Baidu’s AI researchers have built an algorithm that can spot cancerous tumors in breast tissue using a method that doesn’t rely solely on neural networks.

Convolutional neural networks (CNNs) excel at pattern matching, and thus are useful at detecting potential clusters of cancerous cells in medical scans. However, CNNs don’t work so well on huge high-resolution images, such as body scans.

The networks break up pictures into, say, 256-pixel squares, and process them one by one. This doesn’t scale over very large images, because the software ends up inspecting the material with a very narrow view, block by block, rather than considering the contents of the neighboring squares. This leads to undesirable predictions, such as false positives.

Baidu’s algorithm – detailed in a paper submitted to the Medical Imaging with Deep Learning conference taking place next month in Amsterdam – tries to minimize false positives by using an imaging method that takes into account pixels surrounding each inspected patch. The system uses a technique called a neural conditional random field (NCRF) – a conditional random field (CRF) glued to a CNN.


“Conditional random fields are a class of statistical modeling method often applied in pattern recognition and machine learning and mostly famous for structured prediction,” Yi Li, coauthor of the paper and a research scientist at Chinese tech behemoth Baidu, told The Register on Monday.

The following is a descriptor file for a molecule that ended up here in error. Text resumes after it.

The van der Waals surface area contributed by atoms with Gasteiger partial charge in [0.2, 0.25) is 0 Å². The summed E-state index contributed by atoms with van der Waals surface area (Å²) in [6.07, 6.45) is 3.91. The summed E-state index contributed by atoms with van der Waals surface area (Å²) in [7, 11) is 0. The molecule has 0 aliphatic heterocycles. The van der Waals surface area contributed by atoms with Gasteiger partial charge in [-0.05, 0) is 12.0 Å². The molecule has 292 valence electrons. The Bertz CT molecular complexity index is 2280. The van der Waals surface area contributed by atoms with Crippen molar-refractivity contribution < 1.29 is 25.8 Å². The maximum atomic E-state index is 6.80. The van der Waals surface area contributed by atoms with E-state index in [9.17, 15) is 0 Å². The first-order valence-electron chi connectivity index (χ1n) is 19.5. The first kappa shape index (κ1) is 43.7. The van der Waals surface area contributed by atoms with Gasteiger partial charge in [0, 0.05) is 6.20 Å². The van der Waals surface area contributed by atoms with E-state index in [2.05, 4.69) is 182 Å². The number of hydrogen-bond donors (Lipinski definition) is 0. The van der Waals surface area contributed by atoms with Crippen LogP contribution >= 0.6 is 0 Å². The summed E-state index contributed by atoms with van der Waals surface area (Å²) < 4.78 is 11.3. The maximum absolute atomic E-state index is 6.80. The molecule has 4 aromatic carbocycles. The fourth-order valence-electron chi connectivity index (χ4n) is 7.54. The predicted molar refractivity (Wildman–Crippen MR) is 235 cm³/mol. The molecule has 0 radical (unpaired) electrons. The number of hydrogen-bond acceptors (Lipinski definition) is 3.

“By structure prediction, it means the model not only predict each independent label, but also try to captures the statistical correlations and structures between labels. In our case, the structure is the spatial correlations between neighboring patches within a 3×3 grid.”

First the CNN, built from the ResNet-18 and ResNet-34 models, evaluates a grid of image patches as an input and encodes each patch into a vector. Next, the CRF uses this information to model the image’s properties and any spatial correlations – basically, clues in the pixels surrounding a given patch that that square may contain cancerous cells.

“NCRF is trained to look at massive number of tumor image patches and normal image patches and extract useful visual features to distinguish them,” Li said. “For example, tumor cells tend to be more actively in mitosis stage, and their nucleus look lighter. Compared to typical CNN, when NCRF extracts these useful features, it not only looks at just one image patch, but also its surrounding patches.”

The researchers trained the NCRF system using the Camelyon16 dataset. It contains 160 normal scans and 110 cancerous tumor scans for training, and 81 benign and 49 malignant tumor slides for testing.

Systems are graded based on a free response receiver operating characteristic (FROC) score, the higher the FROC score the better it is at spotting cancerous tumours. The best average FROC score for the NCRF was 0.8096, beating a professional pathologist, who scored 0.7240. These benchmarks should be taken with a pinch of salt, however. The scores are based on a limited dataset, and are compared against a single professional doctor.

The algorithm has been open sourced so other developers can play around with the code. The researchers are also trying to collaborate with hospitals to get their hands on more pathology slides to test their algorithm.

“If our algorithm can still maintain high accuracies on these new and different dataset, we may think about applying it in clinical settings,” Li concluded.